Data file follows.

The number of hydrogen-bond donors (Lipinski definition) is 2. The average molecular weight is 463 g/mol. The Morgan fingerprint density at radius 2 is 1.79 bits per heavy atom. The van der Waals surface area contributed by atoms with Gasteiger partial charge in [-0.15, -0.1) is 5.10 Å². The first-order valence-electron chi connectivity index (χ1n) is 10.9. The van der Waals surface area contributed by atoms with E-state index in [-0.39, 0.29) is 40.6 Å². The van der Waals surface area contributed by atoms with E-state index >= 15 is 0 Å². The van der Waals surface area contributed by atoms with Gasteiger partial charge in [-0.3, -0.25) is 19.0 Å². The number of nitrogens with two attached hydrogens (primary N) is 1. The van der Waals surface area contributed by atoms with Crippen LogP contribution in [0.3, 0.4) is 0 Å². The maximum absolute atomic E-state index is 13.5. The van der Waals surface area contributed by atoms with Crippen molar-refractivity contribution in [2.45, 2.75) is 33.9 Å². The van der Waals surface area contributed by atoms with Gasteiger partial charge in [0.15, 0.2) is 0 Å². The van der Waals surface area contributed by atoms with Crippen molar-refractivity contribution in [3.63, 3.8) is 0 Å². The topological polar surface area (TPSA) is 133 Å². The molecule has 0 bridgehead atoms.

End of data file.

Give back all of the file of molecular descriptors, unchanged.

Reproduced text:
The number of hydrogen-bond donors (Lipinski definition) is 2. The average molecular weight is 463 g/mol. The Morgan fingerprint density at radius 2 is 1.79 bits per heavy atom. The van der Waals surface area contributed by atoms with Gasteiger partial charge in [-0.15, -0.1) is 5.10 Å². The first-order valence-electron chi connectivity index (χ1n) is 10.9. The van der Waals surface area contributed by atoms with E-state index in [-0.39, 0.29) is 40.6 Å². The van der Waals surface area contributed by atoms with E-state index >= 15 is 0 Å². The van der Waals surface area contributed by atoms with Gasteiger partial charge in [-0.3, -0.25) is 19.0 Å². The number of nitrogens with two attached hydrogens (primary N) is 1. The van der Waals surface area contributed by atoms with Crippen LogP contribution in [0.3, 0.4) is 0 Å². The maximum absolute atomic E-state index is 13.5. The van der Waals surface area contributed by atoms with Crippen molar-refractivity contribution in [2.45, 2.75) is 33.9 Å². The van der Waals surface area contributed by atoms with Gasteiger partial charge in [0.15, 0.2) is 0 Å². The van der Waals surface area contributed by atoms with Crippen molar-refractivity contribution in [3.63, 3.8) is 0 Å². The topological polar surface area (TPSA) is 133 Å². The molecule has 0 bridgehead atoms.